Calendar Movies: Ben-Hur (1959)

ben hur movie poster

This was originally written and posted on March 10, 2006.

“What are you doing this weekend?” a fellow coworker asked.

“I have to work Saturday and then I’m going to a maple syrup festival and then on to my in- laws in Palmyra, Indiana.”

“Oh, that’s nice.” Came the uninterested eye-rolled reply.

The thing is, it was nice. My days of going to the clubs, to the bars, enjoying the scene are long gone, if, in fact, they ever existed.

An enjoyable evening to me anymore is a well-made, home-cooked meal, a good DVD on the TV, and a nice book to tuck me in at night.

I turn 30 years old on March 25. A fact that both announces itself with every breath I take and sneaks up on me every day.

With each passing day, I feel more the recluse, more the anti-social hermit. It’s not that I don’t like people, for I enjoy a number of folk’s company. I like to laugh and tell stories and hang out. It’s more that I don’t feel the need to meet more people. The spark of excitement I once got at a room full of fresh faces is gone. Give me a small gathering in a familiar cozy setting and I’m much happier.

When I started this concept of Calendar Movies I had visions of lavish parties where my guests would dress up as characters from this month’s film and eat and drink and have the times of their lives. Yet the reality has become that the parties are small affairs. Three or four people come for a simple dinner and sit quietly throughout the films.

Several times, I’ve gotten bewildered faces upon invitation to the party. As if why anyone would want to watch an old movie is simply beyond them. For The Wizard of Oz, I was even laughed at.

So, it is fitting that I watched March’s Calendar Movie with my in-laws, in their little home in small town USA.

For as long as I can remember I’ve had itchy feet. I just can’t seem to stay in one place for very long. For this, I completely blame my dad. He is a home builder by trade and as a child, he would build a house, move us in, then sell the house and move us into a rental. Then he’d build another one and start the vicious circle all over again. He built entire subdivisions over the years and I think I lived in every house on the block.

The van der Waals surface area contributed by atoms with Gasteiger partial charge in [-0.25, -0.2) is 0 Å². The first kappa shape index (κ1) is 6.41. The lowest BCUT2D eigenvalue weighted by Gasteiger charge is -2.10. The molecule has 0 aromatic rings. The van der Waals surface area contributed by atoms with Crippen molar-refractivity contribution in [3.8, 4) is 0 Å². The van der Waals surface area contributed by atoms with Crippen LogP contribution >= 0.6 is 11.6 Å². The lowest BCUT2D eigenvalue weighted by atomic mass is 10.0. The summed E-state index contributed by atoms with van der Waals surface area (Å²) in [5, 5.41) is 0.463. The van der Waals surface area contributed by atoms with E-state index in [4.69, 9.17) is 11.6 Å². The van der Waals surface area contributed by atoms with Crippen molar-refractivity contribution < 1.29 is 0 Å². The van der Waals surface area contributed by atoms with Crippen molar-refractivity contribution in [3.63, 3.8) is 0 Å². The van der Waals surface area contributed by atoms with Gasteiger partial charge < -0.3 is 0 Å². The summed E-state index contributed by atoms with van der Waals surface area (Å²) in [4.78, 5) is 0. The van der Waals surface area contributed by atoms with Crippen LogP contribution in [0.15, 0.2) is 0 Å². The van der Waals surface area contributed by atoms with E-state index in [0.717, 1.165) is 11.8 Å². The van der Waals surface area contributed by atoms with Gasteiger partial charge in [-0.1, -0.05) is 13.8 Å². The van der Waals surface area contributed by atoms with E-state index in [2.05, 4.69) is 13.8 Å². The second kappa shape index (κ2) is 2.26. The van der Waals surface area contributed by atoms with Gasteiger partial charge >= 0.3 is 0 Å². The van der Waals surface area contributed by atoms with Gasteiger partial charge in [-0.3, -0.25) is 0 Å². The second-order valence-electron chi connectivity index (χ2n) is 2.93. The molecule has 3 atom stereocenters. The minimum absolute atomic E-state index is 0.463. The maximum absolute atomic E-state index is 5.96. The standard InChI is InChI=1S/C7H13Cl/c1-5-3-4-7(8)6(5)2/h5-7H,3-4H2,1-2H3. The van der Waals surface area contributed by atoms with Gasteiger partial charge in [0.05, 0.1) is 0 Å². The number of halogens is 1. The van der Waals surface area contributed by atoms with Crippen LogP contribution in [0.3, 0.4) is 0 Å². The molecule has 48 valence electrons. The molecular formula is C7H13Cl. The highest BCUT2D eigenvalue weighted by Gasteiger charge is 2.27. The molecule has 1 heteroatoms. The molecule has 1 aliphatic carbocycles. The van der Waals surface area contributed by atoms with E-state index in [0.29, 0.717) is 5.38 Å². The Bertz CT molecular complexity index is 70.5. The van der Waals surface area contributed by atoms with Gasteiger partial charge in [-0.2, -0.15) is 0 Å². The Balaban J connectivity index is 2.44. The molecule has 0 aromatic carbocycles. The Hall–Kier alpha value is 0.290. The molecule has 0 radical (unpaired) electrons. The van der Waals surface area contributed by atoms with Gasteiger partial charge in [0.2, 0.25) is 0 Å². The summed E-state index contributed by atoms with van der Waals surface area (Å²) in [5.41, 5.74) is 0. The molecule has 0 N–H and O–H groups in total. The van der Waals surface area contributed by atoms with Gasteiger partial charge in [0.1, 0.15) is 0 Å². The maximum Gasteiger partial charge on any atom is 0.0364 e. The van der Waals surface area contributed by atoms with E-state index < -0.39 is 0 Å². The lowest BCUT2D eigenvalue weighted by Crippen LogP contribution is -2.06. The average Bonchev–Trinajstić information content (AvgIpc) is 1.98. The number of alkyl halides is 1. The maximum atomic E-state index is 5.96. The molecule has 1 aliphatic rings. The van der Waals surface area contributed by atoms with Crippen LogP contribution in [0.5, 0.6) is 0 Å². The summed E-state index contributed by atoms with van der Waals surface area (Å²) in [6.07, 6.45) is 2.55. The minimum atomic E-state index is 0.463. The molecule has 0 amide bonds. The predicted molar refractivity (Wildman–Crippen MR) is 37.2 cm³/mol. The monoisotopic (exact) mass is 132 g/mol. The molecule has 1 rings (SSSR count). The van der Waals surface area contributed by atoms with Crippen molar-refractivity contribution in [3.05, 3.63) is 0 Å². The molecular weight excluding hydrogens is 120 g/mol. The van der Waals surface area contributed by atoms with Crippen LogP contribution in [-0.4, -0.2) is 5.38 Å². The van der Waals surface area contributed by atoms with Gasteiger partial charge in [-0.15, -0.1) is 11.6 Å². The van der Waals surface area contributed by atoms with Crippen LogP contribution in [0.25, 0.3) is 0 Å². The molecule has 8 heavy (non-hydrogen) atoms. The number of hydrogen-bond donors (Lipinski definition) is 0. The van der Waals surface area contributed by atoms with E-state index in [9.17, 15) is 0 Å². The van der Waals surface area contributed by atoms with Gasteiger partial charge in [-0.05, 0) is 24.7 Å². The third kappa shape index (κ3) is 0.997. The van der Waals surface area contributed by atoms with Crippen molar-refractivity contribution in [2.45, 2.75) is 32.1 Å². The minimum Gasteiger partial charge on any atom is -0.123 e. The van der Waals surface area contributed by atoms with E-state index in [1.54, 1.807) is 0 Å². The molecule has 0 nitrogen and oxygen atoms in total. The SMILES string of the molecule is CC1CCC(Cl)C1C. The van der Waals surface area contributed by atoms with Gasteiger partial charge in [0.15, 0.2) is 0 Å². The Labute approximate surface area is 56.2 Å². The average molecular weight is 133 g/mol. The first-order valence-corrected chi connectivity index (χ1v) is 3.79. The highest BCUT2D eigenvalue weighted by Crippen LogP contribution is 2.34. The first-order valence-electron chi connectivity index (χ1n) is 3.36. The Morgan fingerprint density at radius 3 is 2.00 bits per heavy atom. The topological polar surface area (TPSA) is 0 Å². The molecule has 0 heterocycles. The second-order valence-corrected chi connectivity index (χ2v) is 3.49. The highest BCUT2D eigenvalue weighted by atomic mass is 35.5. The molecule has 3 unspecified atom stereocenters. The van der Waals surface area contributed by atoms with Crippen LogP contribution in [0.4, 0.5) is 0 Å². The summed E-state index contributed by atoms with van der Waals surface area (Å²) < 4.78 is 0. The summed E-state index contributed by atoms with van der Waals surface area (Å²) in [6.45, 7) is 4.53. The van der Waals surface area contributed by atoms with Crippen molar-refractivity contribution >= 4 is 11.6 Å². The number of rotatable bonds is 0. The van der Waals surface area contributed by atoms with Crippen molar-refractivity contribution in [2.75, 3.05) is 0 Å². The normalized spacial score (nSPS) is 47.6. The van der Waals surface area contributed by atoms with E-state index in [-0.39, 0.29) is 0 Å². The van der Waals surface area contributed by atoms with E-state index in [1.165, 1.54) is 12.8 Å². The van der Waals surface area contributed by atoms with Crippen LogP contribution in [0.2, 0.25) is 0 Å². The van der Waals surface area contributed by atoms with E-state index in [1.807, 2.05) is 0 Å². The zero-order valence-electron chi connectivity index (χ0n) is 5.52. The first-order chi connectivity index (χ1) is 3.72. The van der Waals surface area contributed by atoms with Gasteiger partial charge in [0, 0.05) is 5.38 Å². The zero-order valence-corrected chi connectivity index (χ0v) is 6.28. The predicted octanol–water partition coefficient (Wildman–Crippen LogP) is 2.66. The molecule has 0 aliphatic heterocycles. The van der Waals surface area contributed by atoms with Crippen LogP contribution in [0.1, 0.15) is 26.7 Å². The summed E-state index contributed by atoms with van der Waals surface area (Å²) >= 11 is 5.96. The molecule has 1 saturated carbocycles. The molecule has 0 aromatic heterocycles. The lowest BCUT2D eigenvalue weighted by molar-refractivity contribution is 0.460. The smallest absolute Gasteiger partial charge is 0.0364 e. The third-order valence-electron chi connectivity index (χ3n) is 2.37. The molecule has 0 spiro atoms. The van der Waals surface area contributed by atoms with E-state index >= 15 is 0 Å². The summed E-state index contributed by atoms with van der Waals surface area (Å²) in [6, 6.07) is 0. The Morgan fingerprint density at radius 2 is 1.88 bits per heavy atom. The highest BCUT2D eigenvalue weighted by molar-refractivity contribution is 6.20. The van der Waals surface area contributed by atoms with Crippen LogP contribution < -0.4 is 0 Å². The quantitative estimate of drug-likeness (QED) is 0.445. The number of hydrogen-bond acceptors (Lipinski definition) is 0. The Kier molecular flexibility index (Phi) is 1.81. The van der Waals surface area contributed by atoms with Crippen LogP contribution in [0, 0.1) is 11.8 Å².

I have never, ever lived in one home for more than a few years.

This constant moving has stayed the same in my grown-up years. Since moving out 11 years ago I’ve lived in 9 cities, 6 states and 2 countries.

Though in many ways this has been exciting, I’ve also lost any sense of home. My life is packed away into boxes, always intending to be unpacked, but never settled before its time to move again.

In the five years I’ve been with my wife, her parent’s house has become my home. No, I’ve never truly lived there, but it has become all of those things I think of when I think of home – stability, warmth and comfort.

When my wife (then girlfriend) spent one summer in Montreal and our relationship, along with my career and life, were up in the air, I spent a few days in that little house in Palmyra. It was there I felt like things might be ok. It was there I found some sense of myself.

It was there again that I sat last Saturday night watching Ben-Hur. And though the kids at work will continue to roll their eyes and laugh at me, and I know I’ll never make the society pages, I’ve come to realize that it is there that I belong.

Leave a Reply

Fill in your details below or click an icon to log in: Logo

You are commenting using your account. Log Out /  Change )

Facebook photo

You are commenting using your Facebook account. Log Out /  Change )

Connecting to %s